Blogathon entry – Courtney Snodgrass “Fifo and the divorce statistics”

After five years living the FIFO life, my husband and myself have come across quite a few stigmas and misconceptions that seem to be associated specifically with our lifestyle choices. It is hard to ignore the fact, that according to the mainstream media, our lifestyle means we are more likely to end up divorced. Numerous studies have suggested that we will become a statistic, simply because of my husband’s work choices.

Many times I’ve had to answer the questions “Isn’t it hard your husband being away for so long?” “Doesn’t it put extra strains on your relationship?” or my favourite “Aren’t you concerned you will grow apart?”

The short response to these questions is: yes, yes and no but these are not questions that can be answered so simply. The responses are much more complex, and most people do not understand them. Forget the statistics, forget the stigma associated with our lifestyle, if anything, this lifestyle has made our relationship stronger. We have learnt to not sweat the small stuff, to communicate our thoughts and it has allowed me to foster my independence.

My husband and I, started dating when I was fifteen and once we became ‘serious’ we were inseparable. This is not a bad thing, but it did mean that I tended to rely on him for everything. When my car broke down or my computer crashed in the middle of an assignment, I would call him. When I was bored and needed some company the, I would call him. When we started this lifestyle, I was in for a rude awakening. He could not help me when my computer crashed or even when I was feeling cheap asthma pills buy ventolin online lonely at night home by myself. FIFO forced me to stand on my own two feet, to go out and make friends that were outside my relationship bubble and to most importantly, believe in my own ability. This is not to say that I cannot rely on him, but rather I rely on him for emotional support rather than ‘fixing my problems’ help.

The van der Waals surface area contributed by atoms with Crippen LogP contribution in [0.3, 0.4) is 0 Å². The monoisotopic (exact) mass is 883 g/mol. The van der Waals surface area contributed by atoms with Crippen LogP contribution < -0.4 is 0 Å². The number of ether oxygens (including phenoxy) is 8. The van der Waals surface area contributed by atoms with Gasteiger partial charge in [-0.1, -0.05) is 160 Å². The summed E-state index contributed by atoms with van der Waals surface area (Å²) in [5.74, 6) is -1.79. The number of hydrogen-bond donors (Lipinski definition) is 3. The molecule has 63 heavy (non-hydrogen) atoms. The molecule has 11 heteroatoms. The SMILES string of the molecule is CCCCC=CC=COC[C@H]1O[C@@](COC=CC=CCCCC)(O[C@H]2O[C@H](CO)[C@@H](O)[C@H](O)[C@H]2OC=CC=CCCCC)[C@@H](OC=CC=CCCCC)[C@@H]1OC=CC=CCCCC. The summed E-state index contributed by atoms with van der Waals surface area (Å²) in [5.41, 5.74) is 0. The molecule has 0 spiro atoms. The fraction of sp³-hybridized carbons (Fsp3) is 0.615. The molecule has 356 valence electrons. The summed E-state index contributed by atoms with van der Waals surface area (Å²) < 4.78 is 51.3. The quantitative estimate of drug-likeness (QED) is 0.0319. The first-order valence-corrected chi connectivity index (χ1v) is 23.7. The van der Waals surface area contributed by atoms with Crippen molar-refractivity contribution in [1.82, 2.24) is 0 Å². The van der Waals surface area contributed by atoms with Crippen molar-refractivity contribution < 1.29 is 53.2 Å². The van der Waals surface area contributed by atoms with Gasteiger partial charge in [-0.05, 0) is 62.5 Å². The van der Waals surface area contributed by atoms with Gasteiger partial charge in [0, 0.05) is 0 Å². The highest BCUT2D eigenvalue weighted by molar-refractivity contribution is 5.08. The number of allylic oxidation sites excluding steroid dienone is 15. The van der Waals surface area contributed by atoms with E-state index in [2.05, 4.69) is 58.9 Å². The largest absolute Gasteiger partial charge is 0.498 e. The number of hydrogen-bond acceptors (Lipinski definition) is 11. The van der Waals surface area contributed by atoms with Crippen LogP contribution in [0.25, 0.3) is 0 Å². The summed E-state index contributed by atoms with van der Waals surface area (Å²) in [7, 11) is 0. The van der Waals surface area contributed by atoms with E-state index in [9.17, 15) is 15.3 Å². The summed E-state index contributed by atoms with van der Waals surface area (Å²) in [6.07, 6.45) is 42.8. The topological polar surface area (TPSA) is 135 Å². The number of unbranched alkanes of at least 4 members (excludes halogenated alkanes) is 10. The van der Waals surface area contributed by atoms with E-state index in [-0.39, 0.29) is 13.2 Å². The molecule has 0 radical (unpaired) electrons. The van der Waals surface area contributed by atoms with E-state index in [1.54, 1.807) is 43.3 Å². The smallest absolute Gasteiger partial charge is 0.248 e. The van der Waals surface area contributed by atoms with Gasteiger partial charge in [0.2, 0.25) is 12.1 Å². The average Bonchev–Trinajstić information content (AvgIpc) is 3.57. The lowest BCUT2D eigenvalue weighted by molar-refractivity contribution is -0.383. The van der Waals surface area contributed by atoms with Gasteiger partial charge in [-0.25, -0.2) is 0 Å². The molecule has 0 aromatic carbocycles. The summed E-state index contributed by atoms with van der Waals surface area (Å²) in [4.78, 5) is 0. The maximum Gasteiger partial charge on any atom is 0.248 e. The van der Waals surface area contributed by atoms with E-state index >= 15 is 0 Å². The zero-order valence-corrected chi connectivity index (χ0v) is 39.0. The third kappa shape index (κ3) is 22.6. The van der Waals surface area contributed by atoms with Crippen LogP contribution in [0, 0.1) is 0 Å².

From this lifestyle, our communication skills have strengthened our relationship. We know we need to talk about what is wrong and how we are feeling in order to overcome any difficulties. Our communication is via phone every night, and we need to make sure that our time talking counts.

FIFO has taught us to value our time together and not sweat the small stuff. We are limited to one week out of three together and we need to value every minute we have together. There is no point arguing about whose turn it is to do the dishes or who’s stealing whose side of the bed because our time together is limited. We have learnt to value each others company and most importantly not to take each other for granted. There’s no point arguing about something that doesn’t matter in the grand scheme of things.

Overall, in regards to our relationship, I wholeheartedly disagree with the media’s representation of our relationship. FIFO does not mean we are more likely to end up divorced, it has meant that we don’t take each other for granted and that we value the time we have together. FIFO has strengthened our relationship, not weakened it and we will not be another statistic.